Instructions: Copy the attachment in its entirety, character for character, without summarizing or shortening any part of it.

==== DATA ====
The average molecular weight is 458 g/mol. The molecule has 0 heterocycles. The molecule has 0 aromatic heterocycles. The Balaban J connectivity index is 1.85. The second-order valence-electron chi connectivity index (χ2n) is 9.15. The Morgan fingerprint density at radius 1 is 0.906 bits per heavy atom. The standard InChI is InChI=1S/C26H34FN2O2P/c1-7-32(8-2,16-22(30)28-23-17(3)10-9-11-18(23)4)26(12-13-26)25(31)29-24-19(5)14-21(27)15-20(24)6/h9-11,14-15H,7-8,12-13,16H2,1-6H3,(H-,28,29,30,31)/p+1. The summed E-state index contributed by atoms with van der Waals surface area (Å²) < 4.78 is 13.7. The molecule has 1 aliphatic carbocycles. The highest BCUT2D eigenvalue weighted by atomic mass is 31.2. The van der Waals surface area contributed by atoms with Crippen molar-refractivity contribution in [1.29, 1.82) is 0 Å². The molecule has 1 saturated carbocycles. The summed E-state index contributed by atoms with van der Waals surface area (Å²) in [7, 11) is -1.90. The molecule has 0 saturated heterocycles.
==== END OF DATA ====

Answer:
The average molecular weight is 458 g/mol. The molecule has 0 heterocycles. The molecule has 0 aromatic heterocycles. The Balaban J connectivity index is 1.85. The second-order valence-electron chi connectivity index (χ2n) is 9.15. The Morgan fingerprint density at radius 1 is 0.906 bits per heavy atom. The standard InChI is InChI=1S/C26H34FN2O2P/c1-7-32(8-2,16-22(30)28-23-17(3)10-9-11-18(23)4)26(12-13-26)25(31)29-24-19(5)14-21(27)15-20(24)6/h9-11,14-15H,7-8,12-13,16H2,1-6H3,(H-,28,29,30,31)/p+1. The summed E-state index contributed by atoms with van der Waals surface area (Å²) < 4.78 is 13.7. The molecule has 1 aliphatic carbocycles. The highest BCUT2D eigenvalue weighted by atomic mass is 31.2. The van der Waals surface area contributed by atoms with Crippen molar-refractivity contribution in [1.29, 1.82) is 0 Å². The molecule has 1 saturated carbocycles. The summed E-state index contributed by atoms with van der Waals surface area (Å²) in [7, 11) is -1.90. The molecule has 0 saturated heterocycles.